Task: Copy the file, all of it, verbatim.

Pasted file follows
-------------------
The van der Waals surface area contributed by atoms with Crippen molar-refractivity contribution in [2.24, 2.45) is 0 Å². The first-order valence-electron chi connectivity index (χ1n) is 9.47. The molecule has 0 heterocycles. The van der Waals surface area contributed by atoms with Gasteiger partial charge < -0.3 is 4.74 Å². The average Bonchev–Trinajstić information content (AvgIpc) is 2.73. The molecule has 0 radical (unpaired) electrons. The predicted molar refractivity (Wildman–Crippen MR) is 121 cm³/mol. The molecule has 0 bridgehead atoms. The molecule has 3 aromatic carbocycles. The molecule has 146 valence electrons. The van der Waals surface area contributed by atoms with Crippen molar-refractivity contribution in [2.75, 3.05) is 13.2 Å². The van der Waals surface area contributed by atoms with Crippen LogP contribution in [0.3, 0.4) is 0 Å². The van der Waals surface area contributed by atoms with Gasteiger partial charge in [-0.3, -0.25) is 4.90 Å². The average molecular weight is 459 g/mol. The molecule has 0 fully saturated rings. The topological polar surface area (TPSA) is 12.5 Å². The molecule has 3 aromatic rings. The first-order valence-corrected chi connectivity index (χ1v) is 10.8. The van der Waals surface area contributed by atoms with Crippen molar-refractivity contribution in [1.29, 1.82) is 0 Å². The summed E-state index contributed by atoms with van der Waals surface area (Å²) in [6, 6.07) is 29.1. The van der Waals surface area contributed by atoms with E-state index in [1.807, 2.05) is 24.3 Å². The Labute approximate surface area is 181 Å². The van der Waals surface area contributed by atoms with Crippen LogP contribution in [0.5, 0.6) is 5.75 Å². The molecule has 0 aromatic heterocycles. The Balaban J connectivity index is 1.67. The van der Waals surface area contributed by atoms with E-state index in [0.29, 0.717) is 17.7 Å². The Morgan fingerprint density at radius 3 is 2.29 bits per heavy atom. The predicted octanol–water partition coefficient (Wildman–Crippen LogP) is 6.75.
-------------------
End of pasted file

The van der Waals surface area contributed by atoms with Crippen molar-refractivity contribution in [2.24, 2.45) is 0 Å². The first-order valence-electron chi connectivity index (χ1n) is 9.47. The molecule has 0 heterocycles. The van der Waals surface area contributed by atoms with Gasteiger partial charge < -0.3 is 4.74 Å². The average Bonchev–Trinajstić information content (AvgIpc) is 2.73. The molecule has 0 radical (unpaired) electrons. The predicted molar refractivity (Wildman–Crippen MR) is 121 cm³/mol. The molecule has 0 bridgehead atoms. The molecule has 3 aromatic carbocycles. The molecule has 146 valence electrons. The van der Waals surface area contributed by atoms with Crippen molar-refractivity contribution in [2.75, 3.05) is 13.2 Å². The van der Waals surface area contributed by atoms with Crippen LogP contribution in [0.3, 0.4) is 0 Å². The van der Waals surface area contributed by atoms with Gasteiger partial charge in [-0.3, -0.25) is 4.90 Å². The average molecular weight is 459 g/mol. The molecule has 0 fully saturated rings. The topological polar surface area (TPSA) is 12.5 Å². The molecule has 3 aromatic rings. The first-order valence-corrected chi connectivity index (χ1v) is 10.8. The van der Waals surface area contributed by atoms with Crippen molar-refractivity contribution in [1.29, 1.82) is 0 Å². The summed E-state index contributed by atoms with van der Waals surface area (Å²) in [6, 6.07) is 29.1. The van der Waals surface area contributed by atoms with E-state index in [1.807, 2.05) is 24.3 Å². The Labute approximate surface area is 181 Å². The van der Waals surface area contributed by atoms with Crippen LogP contribution in [0.5, 0.6) is 5.75 Å². The molecule has 0 aromatic heterocycles. The Balaban J connectivity index is 1.67. The van der Waals surface area contributed by atoms with E-state index in [0.29, 0.717) is 17.7 Å². The Morgan fingerprint density at radius 3 is 2.29 bits per heavy atom. The predicted octanol–water partition coefficient (Wildman–Crippen LogP) is 6.75.